What is a Copeland Resurfacing Shoulder Replacement?

An arthritic or injured shoulder greatly affects activities of daily living by causing pain and limiting motion. When shoulder replacement is necessary, the surgeon may perform either a total shoulder replacement or a hemi (partial) shoulder replacement.

There are two main bones involved in shoulder motion: the humeral head (rounded portion at the top of the upper arm bone) and the glenoid (cup-like bone in front of the shoulder blade). In a hemi (partial) shoulder replacement, the humeral head is replaced with a metal implant with the same rounded shape. The glenoid, in this case, is healthy and does not need to be replaced. In the Copeland Shoulder Replacement a resurfacing component is used. This implant is designed to “cap” only the top of the humerus.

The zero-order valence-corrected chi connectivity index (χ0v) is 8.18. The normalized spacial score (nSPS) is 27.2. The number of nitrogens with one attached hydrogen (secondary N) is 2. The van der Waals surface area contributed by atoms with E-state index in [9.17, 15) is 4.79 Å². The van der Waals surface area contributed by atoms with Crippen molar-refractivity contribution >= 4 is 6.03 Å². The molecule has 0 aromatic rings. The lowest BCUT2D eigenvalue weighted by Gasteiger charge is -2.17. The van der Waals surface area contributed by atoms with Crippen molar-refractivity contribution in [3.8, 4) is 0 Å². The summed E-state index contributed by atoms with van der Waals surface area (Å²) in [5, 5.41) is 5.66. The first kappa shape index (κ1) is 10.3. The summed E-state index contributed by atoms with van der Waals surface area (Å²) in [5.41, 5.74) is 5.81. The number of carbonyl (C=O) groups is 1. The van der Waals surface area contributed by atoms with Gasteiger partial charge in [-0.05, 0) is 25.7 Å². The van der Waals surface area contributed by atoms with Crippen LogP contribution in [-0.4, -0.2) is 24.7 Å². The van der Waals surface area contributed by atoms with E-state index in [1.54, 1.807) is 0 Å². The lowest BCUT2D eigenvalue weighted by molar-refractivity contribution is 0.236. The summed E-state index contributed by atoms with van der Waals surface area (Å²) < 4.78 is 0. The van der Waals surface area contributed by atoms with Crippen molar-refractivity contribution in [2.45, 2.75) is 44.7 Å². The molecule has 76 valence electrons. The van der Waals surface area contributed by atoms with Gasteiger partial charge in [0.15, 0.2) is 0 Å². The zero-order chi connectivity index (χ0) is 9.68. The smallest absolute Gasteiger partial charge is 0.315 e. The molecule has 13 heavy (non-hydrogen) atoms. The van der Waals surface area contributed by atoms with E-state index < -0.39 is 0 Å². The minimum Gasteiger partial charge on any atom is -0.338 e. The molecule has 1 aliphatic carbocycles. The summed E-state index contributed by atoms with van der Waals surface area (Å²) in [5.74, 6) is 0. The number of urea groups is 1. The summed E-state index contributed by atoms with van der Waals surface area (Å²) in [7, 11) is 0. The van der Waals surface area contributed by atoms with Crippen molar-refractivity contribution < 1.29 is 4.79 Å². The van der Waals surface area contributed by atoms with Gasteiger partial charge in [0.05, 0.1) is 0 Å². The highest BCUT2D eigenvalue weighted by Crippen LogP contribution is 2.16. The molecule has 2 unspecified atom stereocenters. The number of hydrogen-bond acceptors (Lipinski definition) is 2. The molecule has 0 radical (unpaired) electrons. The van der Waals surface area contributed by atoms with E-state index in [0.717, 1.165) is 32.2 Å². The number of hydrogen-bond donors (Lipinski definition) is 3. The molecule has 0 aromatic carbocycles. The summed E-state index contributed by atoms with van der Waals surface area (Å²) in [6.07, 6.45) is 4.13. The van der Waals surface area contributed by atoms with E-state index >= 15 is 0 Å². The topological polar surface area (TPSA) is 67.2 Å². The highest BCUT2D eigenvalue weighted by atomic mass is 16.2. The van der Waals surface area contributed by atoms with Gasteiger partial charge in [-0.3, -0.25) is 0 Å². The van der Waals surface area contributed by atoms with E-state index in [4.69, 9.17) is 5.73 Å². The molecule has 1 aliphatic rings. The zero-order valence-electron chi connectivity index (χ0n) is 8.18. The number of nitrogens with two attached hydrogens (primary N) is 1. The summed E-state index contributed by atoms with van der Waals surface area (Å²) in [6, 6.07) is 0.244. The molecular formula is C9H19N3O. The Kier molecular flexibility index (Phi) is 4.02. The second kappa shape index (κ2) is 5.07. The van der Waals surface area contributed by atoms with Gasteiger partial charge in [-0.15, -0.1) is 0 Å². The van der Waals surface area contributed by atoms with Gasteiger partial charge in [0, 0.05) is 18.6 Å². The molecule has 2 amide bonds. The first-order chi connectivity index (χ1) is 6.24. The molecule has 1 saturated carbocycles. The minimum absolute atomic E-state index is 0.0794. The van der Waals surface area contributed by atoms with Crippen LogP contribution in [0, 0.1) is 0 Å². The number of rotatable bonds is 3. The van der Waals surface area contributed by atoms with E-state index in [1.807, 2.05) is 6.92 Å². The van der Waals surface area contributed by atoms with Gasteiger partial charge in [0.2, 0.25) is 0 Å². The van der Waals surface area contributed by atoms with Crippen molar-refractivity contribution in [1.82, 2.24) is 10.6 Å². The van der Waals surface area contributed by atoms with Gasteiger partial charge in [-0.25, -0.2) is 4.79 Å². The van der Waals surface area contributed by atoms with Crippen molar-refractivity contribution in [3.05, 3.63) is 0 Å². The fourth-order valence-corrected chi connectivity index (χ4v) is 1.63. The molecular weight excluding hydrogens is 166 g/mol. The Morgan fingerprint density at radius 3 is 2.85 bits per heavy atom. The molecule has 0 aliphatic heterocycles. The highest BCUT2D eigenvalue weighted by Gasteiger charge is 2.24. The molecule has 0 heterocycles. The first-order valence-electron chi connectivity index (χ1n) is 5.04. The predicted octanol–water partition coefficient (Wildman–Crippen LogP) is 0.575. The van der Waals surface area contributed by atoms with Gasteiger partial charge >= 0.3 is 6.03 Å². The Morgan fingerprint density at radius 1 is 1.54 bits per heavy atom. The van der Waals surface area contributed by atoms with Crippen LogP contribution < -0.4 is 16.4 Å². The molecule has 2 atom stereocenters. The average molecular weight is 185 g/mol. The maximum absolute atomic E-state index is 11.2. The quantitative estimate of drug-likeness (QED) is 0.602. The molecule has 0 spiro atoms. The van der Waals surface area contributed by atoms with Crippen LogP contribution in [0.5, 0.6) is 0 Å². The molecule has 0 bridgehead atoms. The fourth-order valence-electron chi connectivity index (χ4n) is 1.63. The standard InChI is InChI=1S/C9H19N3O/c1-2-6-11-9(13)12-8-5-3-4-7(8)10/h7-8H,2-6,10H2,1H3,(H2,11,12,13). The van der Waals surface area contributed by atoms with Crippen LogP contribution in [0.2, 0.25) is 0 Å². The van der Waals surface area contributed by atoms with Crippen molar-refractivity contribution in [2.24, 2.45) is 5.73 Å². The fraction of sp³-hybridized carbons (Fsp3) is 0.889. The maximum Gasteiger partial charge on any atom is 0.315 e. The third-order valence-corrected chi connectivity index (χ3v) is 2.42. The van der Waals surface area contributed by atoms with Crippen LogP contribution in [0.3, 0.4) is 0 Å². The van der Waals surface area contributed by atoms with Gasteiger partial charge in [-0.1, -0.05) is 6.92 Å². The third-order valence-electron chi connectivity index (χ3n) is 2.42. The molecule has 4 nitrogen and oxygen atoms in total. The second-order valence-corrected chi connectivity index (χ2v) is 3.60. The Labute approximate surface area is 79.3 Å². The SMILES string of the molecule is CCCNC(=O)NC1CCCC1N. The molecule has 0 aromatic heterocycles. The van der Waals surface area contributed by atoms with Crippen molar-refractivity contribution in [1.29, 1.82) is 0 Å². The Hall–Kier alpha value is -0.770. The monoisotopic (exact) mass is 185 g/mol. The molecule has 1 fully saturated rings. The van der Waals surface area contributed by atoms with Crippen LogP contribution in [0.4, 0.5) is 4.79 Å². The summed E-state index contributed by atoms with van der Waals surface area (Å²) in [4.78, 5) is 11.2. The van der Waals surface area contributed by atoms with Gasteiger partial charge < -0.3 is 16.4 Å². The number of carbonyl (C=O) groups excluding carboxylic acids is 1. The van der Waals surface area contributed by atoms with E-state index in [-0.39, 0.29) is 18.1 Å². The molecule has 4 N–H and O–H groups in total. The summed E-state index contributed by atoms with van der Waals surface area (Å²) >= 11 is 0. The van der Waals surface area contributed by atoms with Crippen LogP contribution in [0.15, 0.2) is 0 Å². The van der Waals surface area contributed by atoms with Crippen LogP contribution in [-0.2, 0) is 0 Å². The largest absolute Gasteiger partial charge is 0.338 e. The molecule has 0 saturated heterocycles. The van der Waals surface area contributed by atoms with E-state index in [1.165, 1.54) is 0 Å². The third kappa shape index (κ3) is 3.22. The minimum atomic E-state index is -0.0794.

Possible associated procedures

During your operation your surgeon will use a tiny camera to look inside your shoulder for other areas of damage. It may be necessary to do an additional procedure at the same time. These include:-

  • Sub-acromial Decompression
  • Acromio-clavicular joint excision
  • Excision lateral end of clavicle
  • Rotator Cuff Repair

What are the risks of having a Copeland Resurfacing Shoulder Replacement?

All operations involve an element of risk, these are very small but you need to be aware of them and can discuss them with your doctor at any time. The risks are:-

  • Complications relating to the anaesthetic
  • Infection
  • Stiffness and or pain around the shoulder
  • Damage to nerves or blood vessels around the shoulder
  • Tear of the rotator cuff muscles
  • Instability